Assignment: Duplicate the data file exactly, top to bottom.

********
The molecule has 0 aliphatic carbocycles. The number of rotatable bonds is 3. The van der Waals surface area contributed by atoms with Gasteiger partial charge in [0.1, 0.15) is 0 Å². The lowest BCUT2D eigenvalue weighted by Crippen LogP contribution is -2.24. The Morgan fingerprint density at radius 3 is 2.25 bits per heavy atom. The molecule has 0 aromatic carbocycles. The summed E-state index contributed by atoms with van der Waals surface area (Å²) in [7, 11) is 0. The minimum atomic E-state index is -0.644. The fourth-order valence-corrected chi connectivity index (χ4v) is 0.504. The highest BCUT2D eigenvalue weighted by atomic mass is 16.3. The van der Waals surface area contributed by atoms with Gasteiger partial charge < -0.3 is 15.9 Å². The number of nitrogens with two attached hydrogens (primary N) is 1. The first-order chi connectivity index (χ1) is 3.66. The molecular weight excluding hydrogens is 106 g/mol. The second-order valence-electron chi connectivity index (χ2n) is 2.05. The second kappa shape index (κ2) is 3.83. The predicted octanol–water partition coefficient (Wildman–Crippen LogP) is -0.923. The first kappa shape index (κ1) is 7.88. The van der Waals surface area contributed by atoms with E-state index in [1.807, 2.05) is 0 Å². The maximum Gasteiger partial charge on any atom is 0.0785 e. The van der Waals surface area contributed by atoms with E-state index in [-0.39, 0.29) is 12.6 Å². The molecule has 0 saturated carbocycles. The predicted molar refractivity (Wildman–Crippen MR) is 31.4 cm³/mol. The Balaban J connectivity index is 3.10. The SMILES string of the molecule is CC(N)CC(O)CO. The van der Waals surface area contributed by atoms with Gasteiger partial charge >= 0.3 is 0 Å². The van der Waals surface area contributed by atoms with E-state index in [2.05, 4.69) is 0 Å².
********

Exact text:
The molecule has 0 aliphatic carbocycles. The number of rotatable bonds is 3. The van der Waals surface area contributed by atoms with Gasteiger partial charge in [0.1, 0.15) is 0 Å². The lowest BCUT2D eigenvalue weighted by Crippen LogP contribution is -2.24. The Morgan fingerprint density at radius 3 is 2.25 bits per heavy atom. The molecule has 0 aromatic carbocycles. The summed E-state index contributed by atoms with van der Waals surface area (Å²) in [7, 11) is 0. The minimum atomic E-state index is -0.644. The fourth-order valence-corrected chi connectivity index (χ4v) is 0.504. The highest BCUT2D eigenvalue weighted by atomic mass is 16.3. The van der Waals surface area contributed by atoms with Gasteiger partial charge < -0.3 is 15.9 Å². The number of nitrogens with two attached hydrogens (primary N) is 1. The first-order chi connectivity index (χ1) is 3.66. The molecular weight excluding hydrogens is 106 g/mol. The second-order valence-electron chi connectivity index (χ2n) is 2.05. The second kappa shape index (κ2) is 3.83. The predicted octanol–water partition coefficient (Wildman–Crippen LogP) is -0.923. The first kappa shape index (κ1) is 7.88. The van der Waals surface area contributed by atoms with E-state index in [1.807, 2.05) is 0 Å². The maximum Gasteiger partial charge on any atom is 0.0785 e. The van der Waals surface area contributed by atoms with E-state index in [-0.39, 0.29) is 12.6 Å². The molecule has 0 saturated carbocycles. The predicted molar refractivity (Wildman–Crippen MR) is 31.4 cm³/mol. The Balaban J connectivity index is 3.10. The SMILES string of the molecule is CC(N)CC(O)CO. The van der Waals surface area contributed by atoms with Gasteiger partial charge >= 0.3 is 0 Å². The van der Waals surface area contributed by atoms with E-state index in [2.05, 4.69) is 0 Å².